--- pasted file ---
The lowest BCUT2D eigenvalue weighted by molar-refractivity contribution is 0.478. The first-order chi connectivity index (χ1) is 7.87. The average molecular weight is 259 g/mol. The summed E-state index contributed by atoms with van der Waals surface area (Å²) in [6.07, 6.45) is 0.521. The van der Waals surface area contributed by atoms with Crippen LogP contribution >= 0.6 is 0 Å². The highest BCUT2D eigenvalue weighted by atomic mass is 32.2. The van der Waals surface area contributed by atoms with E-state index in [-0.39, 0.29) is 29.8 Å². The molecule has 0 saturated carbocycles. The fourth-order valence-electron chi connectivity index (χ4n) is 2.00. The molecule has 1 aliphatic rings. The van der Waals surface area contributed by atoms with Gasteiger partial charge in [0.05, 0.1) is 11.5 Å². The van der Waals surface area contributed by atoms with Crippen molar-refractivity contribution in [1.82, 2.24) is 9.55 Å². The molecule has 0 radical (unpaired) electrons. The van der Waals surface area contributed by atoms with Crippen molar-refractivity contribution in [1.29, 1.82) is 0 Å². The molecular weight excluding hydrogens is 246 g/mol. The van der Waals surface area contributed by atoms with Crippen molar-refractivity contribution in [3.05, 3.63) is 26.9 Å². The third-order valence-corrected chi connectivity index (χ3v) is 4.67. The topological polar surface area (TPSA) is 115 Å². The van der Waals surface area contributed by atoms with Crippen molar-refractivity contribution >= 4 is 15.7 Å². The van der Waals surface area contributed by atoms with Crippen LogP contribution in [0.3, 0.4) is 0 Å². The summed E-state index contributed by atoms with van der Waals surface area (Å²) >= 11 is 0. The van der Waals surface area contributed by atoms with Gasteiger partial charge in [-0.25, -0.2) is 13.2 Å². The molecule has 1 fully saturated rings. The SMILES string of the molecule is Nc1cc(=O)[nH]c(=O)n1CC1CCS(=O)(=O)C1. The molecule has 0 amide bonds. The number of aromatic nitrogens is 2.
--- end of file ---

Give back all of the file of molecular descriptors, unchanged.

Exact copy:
The lowest BCUT2D eigenvalue weighted by molar-refractivity contribution is 0.478. The first-order chi connectivity index (χ1) is 7.87. The average molecular weight is 259 g/mol. The summed E-state index contributed by atoms with van der Waals surface area (Å²) in [6.07, 6.45) is 0.521. The van der Waals surface area contributed by atoms with Crippen LogP contribution >= 0.6 is 0 Å². The highest BCUT2D eigenvalue weighted by atomic mass is 32.2. The van der Waals surface area contributed by atoms with E-state index in [-0.39, 0.29) is 29.8 Å². The molecule has 0 saturated carbocycles. The fourth-order valence-electron chi connectivity index (χ4n) is 2.00. The molecule has 1 aliphatic rings. The van der Waals surface area contributed by atoms with Gasteiger partial charge in [0.05, 0.1) is 11.5 Å². The van der Waals surface area contributed by atoms with Crippen molar-refractivity contribution in [1.82, 2.24) is 9.55 Å². The molecule has 0 radical (unpaired) electrons. The van der Waals surface area contributed by atoms with Crippen molar-refractivity contribution in [1.29, 1.82) is 0 Å². The molecular weight excluding hydrogens is 246 g/mol. The van der Waals surface area contributed by atoms with Crippen molar-refractivity contribution in [3.05, 3.63) is 26.9 Å². The third-order valence-corrected chi connectivity index (χ3v) is 4.67. The topological polar surface area (TPSA) is 115 Å². The van der Waals surface area contributed by atoms with Crippen molar-refractivity contribution >= 4 is 15.7 Å². The van der Waals surface area contributed by atoms with Crippen LogP contribution in [0.3, 0.4) is 0 Å². The summed E-state index contributed by atoms with van der Waals surface area (Å²) >= 11 is 0. The van der Waals surface area contributed by atoms with Gasteiger partial charge in [-0.25, -0.2) is 13.2 Å². The molecule has 1 fully saturated rings. The SMILES string of the molecule is Nc1cc(=O)[nH]c(=O)n1CC1CCS(=O)(=O)C1. The molecule has 0 amide bonds. The number of aromatic nitrogens is 2.